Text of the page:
Table 1
Table 1 Characteristics of LC group patients
Full table
Table 2
Table 2 Characteristics of ALC group patients
Full table
Figure 1 Vessel injury during VATS right lower lobectomy (10). The video shows a single segmental artery that supplies the superior segment of the right lower lobe, exposed, after fissure dissection, and encircled with a vessel loop. When the artery is stapled, a sudden rush of blood appears unexpectedly: the force of retraction during firing of stapler in this case probably isn’t well adjusted and an excessive traction on the vessel causes hemorrhage. A tampon is quickly positioned through the utility incision to control the bleeding but because the hemorrhagia comes from the back wall of the artery and it isn’t easy to manage, surgical team proceeds with conversion to lateral thoracotomy. Available online: http://www.asvide.com/article/view/23401
Figure 2 Bleeding complications during VATS right upper lobectomy (11). The video shows anomalous pulmonary vein, draining into the superior vena cava, that is encircled by a dissector and then sealed and cut with a tissue-sealing device. An unexpected bleeding occurs due to a heat injury to the descending interlobar artery. Because the gauze packing is unable to stop the bleeding, the procedure is converted to open surgery. Available online: http://www.asvide.com/article/view/23402

Discussion

In the literature there is a surprising number of papers written with the objective to study causes of intraoperative conversion to thoracotomy during VATS lobectomy using classification systems too (1,6,12). This single centre retrospective review investigates instead how the reasons for conversion to thoracotomy during VATS lobectomy change with increased experience. At the beginning of our training for major lung resections by VATS, the most frequent cause of conversion to open surgery was absent or incomplete fissure. After an initial learning-curve period, calcified, benign or malignant hilar adenopathy was the leading cause of conversion to thoracotomy due to complicated vascular dissection or vessel injury. This means that, with increased experience, surgeons tend to extend the application of VATS to more advanced disease or more challenging cases. Some authors assert that, regardless of the skills acquired, there is a patient population in which VATS lobectomy is difficult to perform (6); this explains why published intraoperative conversion rates to open thoracotomy range however from 2% to 20% (4,13). In our retrospective review the conversion rate was 18% during the LC but, with increased unit experience, it decreased to 5.9%. In according to other authors, we believe that the reasons for conversion during VATS lobectomy can decline with experience and number of cases for year but don’t disappear altogether (1,6,8). In this study upper lobectomies were the most frequently associated with conversion due to vessel injury (10/13, 77%): our findings would seem to show that vascular lesions can occur more frequently during the upper lobectomies. Among the causes of vessel injury we report a case of stapling failure, during a right lower lobectomy, occurring after the LC: this adverse event suggests that, as the number of VATS lobectomies increases, it is likely that similar intraoperative complications will occur in the future. In our retrospective review, two patients required expeditious conversion to open thoracotomy due to heat injury to adjacent vascular structure using vessel-sealing device: our findings suggest that these instruments require extreme caution during dissection of the hilar structures and the surgical equipment should know the spatial temperature distribution caused by different devices with regard to application time and power setting.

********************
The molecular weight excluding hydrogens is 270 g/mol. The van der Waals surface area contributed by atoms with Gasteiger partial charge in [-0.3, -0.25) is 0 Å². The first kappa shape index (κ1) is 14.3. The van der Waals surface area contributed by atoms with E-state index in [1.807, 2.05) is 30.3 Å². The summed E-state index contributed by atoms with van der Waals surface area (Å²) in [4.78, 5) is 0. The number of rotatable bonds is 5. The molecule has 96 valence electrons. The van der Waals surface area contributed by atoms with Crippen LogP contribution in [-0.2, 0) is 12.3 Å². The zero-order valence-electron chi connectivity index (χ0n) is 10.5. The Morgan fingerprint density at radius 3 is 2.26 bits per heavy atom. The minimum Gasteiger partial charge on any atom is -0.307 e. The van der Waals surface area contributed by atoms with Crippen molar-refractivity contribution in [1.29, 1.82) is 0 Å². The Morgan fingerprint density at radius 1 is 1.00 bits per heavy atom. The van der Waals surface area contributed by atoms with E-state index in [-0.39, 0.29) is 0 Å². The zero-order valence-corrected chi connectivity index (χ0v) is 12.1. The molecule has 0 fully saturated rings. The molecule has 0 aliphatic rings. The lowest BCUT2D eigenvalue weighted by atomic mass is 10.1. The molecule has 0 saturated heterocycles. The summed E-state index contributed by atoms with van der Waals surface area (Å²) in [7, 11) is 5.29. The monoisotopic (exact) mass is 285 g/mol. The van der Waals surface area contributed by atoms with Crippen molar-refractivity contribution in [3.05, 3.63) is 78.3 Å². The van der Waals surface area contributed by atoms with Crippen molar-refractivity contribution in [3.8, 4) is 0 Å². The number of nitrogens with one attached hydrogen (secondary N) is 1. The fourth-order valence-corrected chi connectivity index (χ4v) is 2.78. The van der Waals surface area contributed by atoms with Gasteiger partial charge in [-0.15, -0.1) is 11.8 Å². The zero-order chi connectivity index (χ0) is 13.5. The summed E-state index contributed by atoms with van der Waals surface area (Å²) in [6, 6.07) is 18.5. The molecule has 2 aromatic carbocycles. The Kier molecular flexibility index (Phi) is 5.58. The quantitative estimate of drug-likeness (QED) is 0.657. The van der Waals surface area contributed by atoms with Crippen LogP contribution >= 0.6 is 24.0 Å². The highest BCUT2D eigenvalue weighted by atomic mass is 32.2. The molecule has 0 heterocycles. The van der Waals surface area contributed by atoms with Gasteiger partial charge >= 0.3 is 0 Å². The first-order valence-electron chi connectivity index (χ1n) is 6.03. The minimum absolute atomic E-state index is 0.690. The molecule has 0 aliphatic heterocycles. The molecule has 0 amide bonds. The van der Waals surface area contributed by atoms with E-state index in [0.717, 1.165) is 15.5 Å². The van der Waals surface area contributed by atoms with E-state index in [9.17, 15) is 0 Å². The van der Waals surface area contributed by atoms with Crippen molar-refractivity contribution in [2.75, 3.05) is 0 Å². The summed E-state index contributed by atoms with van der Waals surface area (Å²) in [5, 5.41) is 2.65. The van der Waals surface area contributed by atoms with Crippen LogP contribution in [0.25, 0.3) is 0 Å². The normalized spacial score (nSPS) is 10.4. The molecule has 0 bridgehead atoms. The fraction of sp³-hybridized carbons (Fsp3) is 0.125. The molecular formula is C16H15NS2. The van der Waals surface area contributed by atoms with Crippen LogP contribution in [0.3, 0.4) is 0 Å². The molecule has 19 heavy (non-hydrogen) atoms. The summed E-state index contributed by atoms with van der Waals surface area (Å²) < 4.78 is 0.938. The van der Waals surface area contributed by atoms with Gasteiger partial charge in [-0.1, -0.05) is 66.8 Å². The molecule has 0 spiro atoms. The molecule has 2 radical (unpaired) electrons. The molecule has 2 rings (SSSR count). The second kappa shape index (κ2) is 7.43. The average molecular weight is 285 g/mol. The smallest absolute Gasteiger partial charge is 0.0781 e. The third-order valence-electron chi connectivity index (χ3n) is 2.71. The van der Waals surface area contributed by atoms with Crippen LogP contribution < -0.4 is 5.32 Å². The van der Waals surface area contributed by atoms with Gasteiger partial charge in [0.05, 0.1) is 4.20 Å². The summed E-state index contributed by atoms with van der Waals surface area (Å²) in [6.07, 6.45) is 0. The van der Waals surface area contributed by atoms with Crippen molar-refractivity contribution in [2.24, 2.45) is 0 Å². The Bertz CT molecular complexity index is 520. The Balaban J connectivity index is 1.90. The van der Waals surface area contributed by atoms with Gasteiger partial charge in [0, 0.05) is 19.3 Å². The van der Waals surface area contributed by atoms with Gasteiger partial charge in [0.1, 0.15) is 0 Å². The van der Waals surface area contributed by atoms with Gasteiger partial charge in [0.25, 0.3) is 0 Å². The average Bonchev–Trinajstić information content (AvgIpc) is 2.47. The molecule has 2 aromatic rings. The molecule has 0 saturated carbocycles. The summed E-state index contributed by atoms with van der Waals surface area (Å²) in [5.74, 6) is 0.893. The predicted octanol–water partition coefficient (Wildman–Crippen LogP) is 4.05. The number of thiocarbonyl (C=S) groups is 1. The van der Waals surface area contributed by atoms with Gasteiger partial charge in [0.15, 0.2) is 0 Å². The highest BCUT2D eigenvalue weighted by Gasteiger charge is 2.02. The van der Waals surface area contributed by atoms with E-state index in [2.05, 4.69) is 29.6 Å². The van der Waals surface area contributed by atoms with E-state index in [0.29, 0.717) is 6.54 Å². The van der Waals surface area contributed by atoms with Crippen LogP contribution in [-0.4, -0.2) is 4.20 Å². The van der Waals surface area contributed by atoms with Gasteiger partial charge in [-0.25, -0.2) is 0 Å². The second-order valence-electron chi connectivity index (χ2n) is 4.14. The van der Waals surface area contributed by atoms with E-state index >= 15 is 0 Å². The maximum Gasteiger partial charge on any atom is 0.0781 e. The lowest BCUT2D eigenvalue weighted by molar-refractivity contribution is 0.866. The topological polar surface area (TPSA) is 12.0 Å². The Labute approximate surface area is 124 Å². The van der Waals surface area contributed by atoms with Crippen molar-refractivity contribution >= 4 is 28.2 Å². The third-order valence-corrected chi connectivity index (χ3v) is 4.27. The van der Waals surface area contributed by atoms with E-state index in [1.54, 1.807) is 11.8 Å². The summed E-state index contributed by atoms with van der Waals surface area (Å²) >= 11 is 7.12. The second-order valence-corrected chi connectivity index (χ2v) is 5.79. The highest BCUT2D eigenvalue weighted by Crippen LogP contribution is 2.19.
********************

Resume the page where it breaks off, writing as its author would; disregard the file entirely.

Conclusions

With increased confidence in performing VATS lobectomies, the conversion rate to thoracotomy tend to decrease but, extending minimally invasive surgery to more advanced disease or more complex cases, the risk of intraoperative complications persists. This review proves, moreover, that the reasons for conversion to open surgery change with increased experience and that hilar adenopathy can make thoracoscopic dissection of the hilum technically challenging, increasing the risk of vessel injury. We wish to highlight that thoracoscopic surgeons should always identify the preoperative risk factors to reduce unexpected conversion to thoracotomy and we strongly recommend to follow always rigorous training programs for management strategies in case of severe intraoperative complications.


Acknowledgements

None.


Footnote

Conflicts of Interest: The authors have no conflicts of interest to declare.

Informed Consent: Written informed consent was obtained from the patient for publication of this manuscript and any accompanying images.


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doi: 10.21037/jovs.2018.03.02
Cite this article as: Amore D, Di Natale D, Scaramuzzi R, Curcio C. Reasons for conversion during VATS lobectomy: what happens with increased experience. J Vis Surg 2018;4:53.